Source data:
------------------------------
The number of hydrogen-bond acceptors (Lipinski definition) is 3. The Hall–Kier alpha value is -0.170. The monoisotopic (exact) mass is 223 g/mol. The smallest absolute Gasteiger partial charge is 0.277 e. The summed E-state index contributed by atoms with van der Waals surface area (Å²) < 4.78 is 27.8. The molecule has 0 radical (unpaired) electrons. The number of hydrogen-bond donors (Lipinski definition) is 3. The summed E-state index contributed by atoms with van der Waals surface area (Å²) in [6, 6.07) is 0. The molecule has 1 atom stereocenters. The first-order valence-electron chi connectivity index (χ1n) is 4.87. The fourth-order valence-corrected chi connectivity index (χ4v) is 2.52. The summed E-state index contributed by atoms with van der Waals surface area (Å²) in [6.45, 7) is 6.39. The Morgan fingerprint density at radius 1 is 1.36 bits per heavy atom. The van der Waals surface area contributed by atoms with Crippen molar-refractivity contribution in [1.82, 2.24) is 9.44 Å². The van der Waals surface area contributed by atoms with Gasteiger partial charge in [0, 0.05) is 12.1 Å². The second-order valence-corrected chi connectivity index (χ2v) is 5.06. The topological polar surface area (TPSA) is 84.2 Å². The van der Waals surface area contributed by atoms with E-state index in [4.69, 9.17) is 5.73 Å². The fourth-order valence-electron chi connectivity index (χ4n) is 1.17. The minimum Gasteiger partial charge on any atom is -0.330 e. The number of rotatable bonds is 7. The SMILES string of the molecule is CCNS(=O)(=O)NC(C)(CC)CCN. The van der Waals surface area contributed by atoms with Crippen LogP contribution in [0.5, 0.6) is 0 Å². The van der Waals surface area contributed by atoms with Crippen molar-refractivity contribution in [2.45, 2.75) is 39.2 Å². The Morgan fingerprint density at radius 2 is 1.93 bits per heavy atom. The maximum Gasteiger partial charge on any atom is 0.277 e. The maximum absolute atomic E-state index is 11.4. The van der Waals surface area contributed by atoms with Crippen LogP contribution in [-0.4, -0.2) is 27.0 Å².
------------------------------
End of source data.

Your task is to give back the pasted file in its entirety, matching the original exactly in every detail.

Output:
The number of hydrogen-bond acceptors (Lipinski definition) is 3. The Hall–Kier alpha value is -0.170. The monoisotopic (exact) mass is 223 g/mol. The smallest absolute Gasteiger partial charge is 0.277 e. The summed E-state index contributed by atoms with van der Waals surface area (Å²) < 4.78 is 27.8. The molecule has 0 radical (unpaired) electrons. The number of hydrogen-bond donors (Lipinski definition) is 3. The summed E-state index contributed by atoms with van der Waals surface area (Å²) in [6, 6.07) is 0. The molecule has 1 atom stereocenters. The first-order valence-electron chi connectivity index (χ1n) is 4.87. The fourth-order valence-corrected chi connectivity index (χ4v) is 2.52. The summed E-state index contributed by atoms with van der Waals surface area (Å²) in [6.45, 7) is 6.39. The Morgan fingerprint density at radius 1 is 1.36 bits per heavy atom. The van der Waals surface area contributed by atoms with Crippen molar-refractivity contribution in [1.82, 2.24) is 9.44 Å². The van der Waals surface area contributed by atoms with Gasteiger partial charge in [0, 0.05) is 12.1 Å². The second-order valence-corrected chi connectivity index (χ2v) is 5.06. The topological polar surface area (TPSA) is 84.2 Å². The van der Waals surface area contributed by atoms with E-state index in [4.69, 9.17) is 5.73 Å². The fourth-order valence-electron chi connectivity index (χ4n) is 1.17. The minimum Gasteiger partial charge on any atom is -0.330 e. The number of rotatable bonds is 7. The SMILES string of the molecule is CCNS(=O)(=O)NC(C)(CC)CCN. The van der Waals surface area contributed by atoms with Crippen LogP contribution in [0.5, 0.6) is 0 Å². The van der Waals surface area contributed by atoms with Crippen molar-refractivity contribution in [2.45, 2.75) is 39.2 Å². The Morgan fingerprint density at radius 2 is 1.93 bits per heavy atom. The maximum Gasteiger partial charge on any atom is 0.277 e. The maximum absolute atomic E-state index is 11.4. The van der Waals surface area contributed by atoms with Crippen LogP contribution in [-0.4, -0.2) is 27.0 Å².